the season of the year astronomically from the March equinox to the June solstice in the northern hemisphere causes to come into a particular position, state, or effect, round, edible seeds of a widely cultivated plant looking youthful and healthy and well filled out or rounded in form and of the color of growing foliage, between yellow and blue in the spectrum in their somewhat elongated, two-valved seed vessels

A Happening That Appears To Be Determined By Chance

an inanimate thing understood, previously mentioned, about to be mentioned, or present in the immediate context appears or seems to the eye as sluggish in nature, disposition, or function so as to be or remain supported by the external aspect or appearance, on the contrary so as not to remain suspended from the inner or internal part

Decline to Accept to Suffer the Deprivation


The persons who direct or assist the navigation of a ship went after, took hold of, and brought units made by safely moving with haste around all the bases ahead of time and went on or kept on uniting or joining so as to increase the number, quantity, size, or importance forward, onward, or along, as in any course or process.


The self-conscious or rational beings who regulate the course of or give support to the science of plotting of a vessel proceeded behind in place or position, got into their possession by voluntary action, and carried a group of things or persons regarded as an entity brought into existence by passing from one place or position to another in a safe manner in some particular relation to swiftness of motion in a circle, ring, or the like; so as to surround the whole number of the fundamental principles or ground work in advance of the system of those sequential relations that any event has to any other and proceeded forward, onward, or maintained fast combining or incorporating so as to form a single whole so as to make greater the sum, magnitude, spatial dimensions, or consequential air or manner ahead, toward a point in advance, or with a progressive motion, as in whatever or whichever route or systematic series of actions directed to some end.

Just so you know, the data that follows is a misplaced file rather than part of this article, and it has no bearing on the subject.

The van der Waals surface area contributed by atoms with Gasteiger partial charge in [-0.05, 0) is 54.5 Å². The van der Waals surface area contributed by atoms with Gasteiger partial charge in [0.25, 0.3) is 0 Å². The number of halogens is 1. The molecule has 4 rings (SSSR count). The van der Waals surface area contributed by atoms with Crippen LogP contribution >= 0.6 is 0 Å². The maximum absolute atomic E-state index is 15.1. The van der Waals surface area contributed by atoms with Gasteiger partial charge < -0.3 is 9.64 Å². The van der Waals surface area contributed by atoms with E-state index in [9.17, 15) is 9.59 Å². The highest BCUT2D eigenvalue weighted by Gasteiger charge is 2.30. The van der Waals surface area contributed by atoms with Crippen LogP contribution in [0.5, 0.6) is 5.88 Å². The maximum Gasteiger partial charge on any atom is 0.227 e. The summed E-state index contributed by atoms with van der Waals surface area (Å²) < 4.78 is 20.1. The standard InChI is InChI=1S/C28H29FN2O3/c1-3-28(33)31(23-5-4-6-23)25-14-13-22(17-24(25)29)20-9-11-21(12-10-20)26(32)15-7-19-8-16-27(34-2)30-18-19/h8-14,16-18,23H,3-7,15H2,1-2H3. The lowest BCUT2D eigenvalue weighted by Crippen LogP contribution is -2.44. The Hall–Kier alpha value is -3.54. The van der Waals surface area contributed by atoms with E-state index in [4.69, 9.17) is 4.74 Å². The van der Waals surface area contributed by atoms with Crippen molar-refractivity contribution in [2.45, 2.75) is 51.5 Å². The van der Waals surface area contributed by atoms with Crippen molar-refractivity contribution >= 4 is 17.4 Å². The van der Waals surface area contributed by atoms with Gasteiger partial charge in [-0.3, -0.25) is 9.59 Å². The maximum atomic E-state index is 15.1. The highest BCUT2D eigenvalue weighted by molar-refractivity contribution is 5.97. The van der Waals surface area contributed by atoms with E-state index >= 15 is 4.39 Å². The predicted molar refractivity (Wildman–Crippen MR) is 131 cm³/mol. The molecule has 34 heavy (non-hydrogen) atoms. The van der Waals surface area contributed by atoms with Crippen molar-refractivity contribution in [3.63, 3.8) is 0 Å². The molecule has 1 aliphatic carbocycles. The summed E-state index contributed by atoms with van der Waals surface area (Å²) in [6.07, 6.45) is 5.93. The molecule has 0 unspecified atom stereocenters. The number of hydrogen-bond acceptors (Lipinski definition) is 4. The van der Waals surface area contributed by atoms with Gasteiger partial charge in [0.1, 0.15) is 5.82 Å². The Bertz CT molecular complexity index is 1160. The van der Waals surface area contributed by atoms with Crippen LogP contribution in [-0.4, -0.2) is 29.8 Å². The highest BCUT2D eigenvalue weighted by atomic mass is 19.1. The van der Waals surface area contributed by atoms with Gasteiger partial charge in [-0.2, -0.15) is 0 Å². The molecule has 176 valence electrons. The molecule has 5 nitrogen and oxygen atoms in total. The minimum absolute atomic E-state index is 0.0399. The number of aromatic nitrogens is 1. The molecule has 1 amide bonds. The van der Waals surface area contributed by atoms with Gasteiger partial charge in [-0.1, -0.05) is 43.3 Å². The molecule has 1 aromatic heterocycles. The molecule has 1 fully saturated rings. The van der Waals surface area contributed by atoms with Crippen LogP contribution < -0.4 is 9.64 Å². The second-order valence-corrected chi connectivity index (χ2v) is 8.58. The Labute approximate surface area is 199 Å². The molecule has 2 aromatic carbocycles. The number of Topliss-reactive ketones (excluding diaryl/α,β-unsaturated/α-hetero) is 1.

Poems were constructed from numerous articles in Seattle Times 03 April 2014 Print.


Note on composition and process:

These poems are experiments with the Oulipean form, Definitional Lit (see the FPR prompt here), in which you take a found sentence or phrase and replace each substantial word with its dictionary definition. As you can see from my drastically increased output, this is a much faster procedure than either the Quote Cento or Lipogram, as the only mechanical process — looking up words in the dictionary — is actually part of the compositional process and not part of the material-gathering, or pre-writing stage. Since I suspected this would move more quickly, I decided ahead of time to try out sentences from different sections of the paper, with two from section A, just for the hell of it.